Abortion Survivor Tells Senate: I Was Lucky Enough to Survive, Some Babies are Left to Die

National   Micaiah Bilger   Mar 17, 2016   |   10:33AM    Washington, DC

Melissa Ohden is a living, breathing reason why the Born-Alive Abortion Survivors Protection Act is so important. Ohden survived a saline infusion late-term abortion because she received immediate medical care to save her life. The bill would ensure all babies like her receive that same level of care.

The U.S. Senate held a hearing Tuesday on the bill, which would require all health care practitioners to provide medical treatment to a child born alive after a failed abortion attempt. The Senate Judiciary Committee also heard evidence about the Pain-Capable Unborn Child Protection Act, which would ban abortions after 20 weeks when scientific evidence shows unborn babies can feel pain.

Ohden urged the Senate to pass both bills because of her life and the lives of 207 others who she personally knows are abortion survivors.

“As a child who was initially left to die after an abortion, I believe that timely, appropriate medical care is incredibly important to children like me,” Ohden said prior to the hearing.

After the hearing, she talked with CNS News about the vital importance of the two bills:

“What I would hope that comes out of this is not only that more children like me are protected and given proper medical care when we survive, but that women receive education,” Ohden told CNSNews.com following her testimony.

“Let’s talk about the truth, the truth behind how children feel pain, the truth about what abortion does, the truth of what abortion is,” Ohden told CNSNews.com regarding the message that she would like to send.

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“The truth is that I survived an abortion and I think that’s what I want people to take away from today,” she said. “You know, this is the truth about abortion.”

CNSNews.com asked Ohden what her response would be to those who argue that the legislation restricts women’s choices.

“We’ve heard the same thing for decades now, and I think the difference between that message and the message of truth is that that message is rooted in fear,” Ohden replied.

“A lot of the same remarks that we’ve heard over and over again for over 40 years are based on this fear that they are trying to strike in people’s hearts, right, that women will no longer have choices that women are going to be performing their own abortions or having back alley abortions,” she said.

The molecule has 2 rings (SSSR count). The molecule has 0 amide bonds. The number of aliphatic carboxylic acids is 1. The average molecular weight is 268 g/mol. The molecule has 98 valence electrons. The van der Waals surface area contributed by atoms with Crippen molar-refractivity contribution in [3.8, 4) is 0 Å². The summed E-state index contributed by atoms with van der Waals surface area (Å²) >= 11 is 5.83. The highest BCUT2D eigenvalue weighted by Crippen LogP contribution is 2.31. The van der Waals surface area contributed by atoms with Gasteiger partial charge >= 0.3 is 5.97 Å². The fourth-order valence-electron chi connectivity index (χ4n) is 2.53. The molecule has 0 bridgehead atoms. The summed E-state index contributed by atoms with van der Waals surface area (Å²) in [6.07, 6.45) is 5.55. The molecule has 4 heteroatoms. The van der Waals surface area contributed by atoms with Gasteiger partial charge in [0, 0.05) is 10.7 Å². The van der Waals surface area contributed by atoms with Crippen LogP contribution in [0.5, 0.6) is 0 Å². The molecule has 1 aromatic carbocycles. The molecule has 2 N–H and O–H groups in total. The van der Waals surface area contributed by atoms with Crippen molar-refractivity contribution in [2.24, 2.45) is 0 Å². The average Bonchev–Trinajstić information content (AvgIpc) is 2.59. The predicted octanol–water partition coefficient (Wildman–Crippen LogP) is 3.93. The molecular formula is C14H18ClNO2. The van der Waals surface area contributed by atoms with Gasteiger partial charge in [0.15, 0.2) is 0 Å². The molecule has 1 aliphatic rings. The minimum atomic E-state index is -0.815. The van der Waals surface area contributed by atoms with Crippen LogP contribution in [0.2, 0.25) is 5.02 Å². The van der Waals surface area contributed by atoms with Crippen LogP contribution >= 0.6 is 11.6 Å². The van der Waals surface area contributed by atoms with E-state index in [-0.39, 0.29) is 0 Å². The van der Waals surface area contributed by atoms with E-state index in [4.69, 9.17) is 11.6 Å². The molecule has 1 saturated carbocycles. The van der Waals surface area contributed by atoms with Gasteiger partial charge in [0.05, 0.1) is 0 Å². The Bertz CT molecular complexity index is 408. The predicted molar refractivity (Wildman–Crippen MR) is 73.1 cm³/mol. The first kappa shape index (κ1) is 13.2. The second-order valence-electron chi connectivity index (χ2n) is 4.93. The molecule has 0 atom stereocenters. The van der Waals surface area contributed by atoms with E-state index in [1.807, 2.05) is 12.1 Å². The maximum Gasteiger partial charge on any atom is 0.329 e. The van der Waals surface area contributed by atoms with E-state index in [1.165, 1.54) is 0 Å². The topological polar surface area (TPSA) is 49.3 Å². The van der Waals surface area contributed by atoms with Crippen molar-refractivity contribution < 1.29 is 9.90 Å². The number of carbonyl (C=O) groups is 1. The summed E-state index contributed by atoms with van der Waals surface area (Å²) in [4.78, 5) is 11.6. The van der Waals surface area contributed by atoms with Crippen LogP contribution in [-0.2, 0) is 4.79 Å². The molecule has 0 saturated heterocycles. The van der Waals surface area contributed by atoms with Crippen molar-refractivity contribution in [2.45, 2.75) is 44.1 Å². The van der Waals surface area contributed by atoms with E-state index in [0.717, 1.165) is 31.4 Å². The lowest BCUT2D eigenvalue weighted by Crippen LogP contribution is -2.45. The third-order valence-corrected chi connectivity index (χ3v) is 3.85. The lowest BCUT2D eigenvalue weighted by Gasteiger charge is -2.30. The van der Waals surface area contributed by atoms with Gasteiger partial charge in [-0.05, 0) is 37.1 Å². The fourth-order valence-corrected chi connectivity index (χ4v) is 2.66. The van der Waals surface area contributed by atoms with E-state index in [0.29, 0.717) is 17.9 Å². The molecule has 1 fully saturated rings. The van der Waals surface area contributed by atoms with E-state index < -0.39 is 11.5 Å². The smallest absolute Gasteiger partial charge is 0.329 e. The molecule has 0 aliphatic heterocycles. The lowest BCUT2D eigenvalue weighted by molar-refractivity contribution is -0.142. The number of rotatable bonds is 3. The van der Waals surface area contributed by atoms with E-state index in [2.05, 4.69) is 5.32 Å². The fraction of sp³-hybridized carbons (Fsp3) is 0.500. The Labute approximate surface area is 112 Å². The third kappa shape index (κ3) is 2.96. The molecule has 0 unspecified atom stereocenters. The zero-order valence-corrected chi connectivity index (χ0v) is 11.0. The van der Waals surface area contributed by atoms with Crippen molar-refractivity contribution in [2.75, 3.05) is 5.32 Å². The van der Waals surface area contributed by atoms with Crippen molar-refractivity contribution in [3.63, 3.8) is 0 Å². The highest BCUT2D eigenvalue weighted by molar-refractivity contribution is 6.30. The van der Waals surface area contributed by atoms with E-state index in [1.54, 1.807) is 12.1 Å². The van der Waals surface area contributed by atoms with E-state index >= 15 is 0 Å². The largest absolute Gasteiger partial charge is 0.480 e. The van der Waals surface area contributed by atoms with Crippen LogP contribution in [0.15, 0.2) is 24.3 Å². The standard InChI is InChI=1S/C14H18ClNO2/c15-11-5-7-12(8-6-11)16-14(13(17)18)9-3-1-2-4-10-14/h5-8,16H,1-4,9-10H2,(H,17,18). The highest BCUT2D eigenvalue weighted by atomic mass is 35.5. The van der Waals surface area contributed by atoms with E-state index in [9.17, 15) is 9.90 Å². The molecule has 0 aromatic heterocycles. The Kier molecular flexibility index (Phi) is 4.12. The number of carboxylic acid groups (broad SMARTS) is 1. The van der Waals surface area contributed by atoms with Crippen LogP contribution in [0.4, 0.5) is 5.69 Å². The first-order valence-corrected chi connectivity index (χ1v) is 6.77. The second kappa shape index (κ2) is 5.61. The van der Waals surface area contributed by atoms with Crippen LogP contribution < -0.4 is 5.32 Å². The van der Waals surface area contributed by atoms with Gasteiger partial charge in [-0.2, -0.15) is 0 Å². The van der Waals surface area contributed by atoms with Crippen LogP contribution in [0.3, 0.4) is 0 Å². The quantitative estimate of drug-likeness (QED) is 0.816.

“That’s what got us here today and we’ve heard from those who are experts that they don’t find those fear-based statements to even be true when you look at the evidence,” said Ohden.

“What I would hope that comes out of this is not only that more children like me are protected and given proper medical care when we survive, but that women receive education,” she concluded. “We know that when women receive information about human development, they see an ultrasound, they receive the truth about that life inside of them,  and I want every woman to have that opportunity. I want every woman to have true choice.”

Abortion activists also testified against the bills Tuesday during the hearing. Diana Greene Foster, a professor and researcher at the University of California San Francisco, told the committee that women and doctors should be the ones to decide whether babies born alive after failed abortion attempts should receive potentially life-saving medical care.

“I think that the law says that all – that the child has to be taken away and receive medical care if there are signs of life – which doesn’t allow for the physician or nurse, or more importantly the wishes of the family, to say that they don’t think that care is going to help in this case and that they want to be able to hold their child,” Foster said.

Kathi Aultman, a former abortion doctor who is now pro-life, pointed out the deadly outcome of Foster’s position.

“The worst complication for an abortionist is to have the baby born alive, and I do not feel that the abortionist has the best interests of that child at stake and the mother may not either,” Aultman told the Senate hearing.

U.S. Sen. Jeff Flake, R-Arizona, is sponsoring the Born-Alive Abortion Survivors Protection Act (SB 1603). The bill would protect babies like Ohden who are born alive after failed abortion attempts by requiring the same degree of care as reasonably provided to any other child born alive at the same gestational age. Penalties for abortion doctors and abortion clinic staff who violate the measure would include criminal prosecution for murder, fines and prison time.

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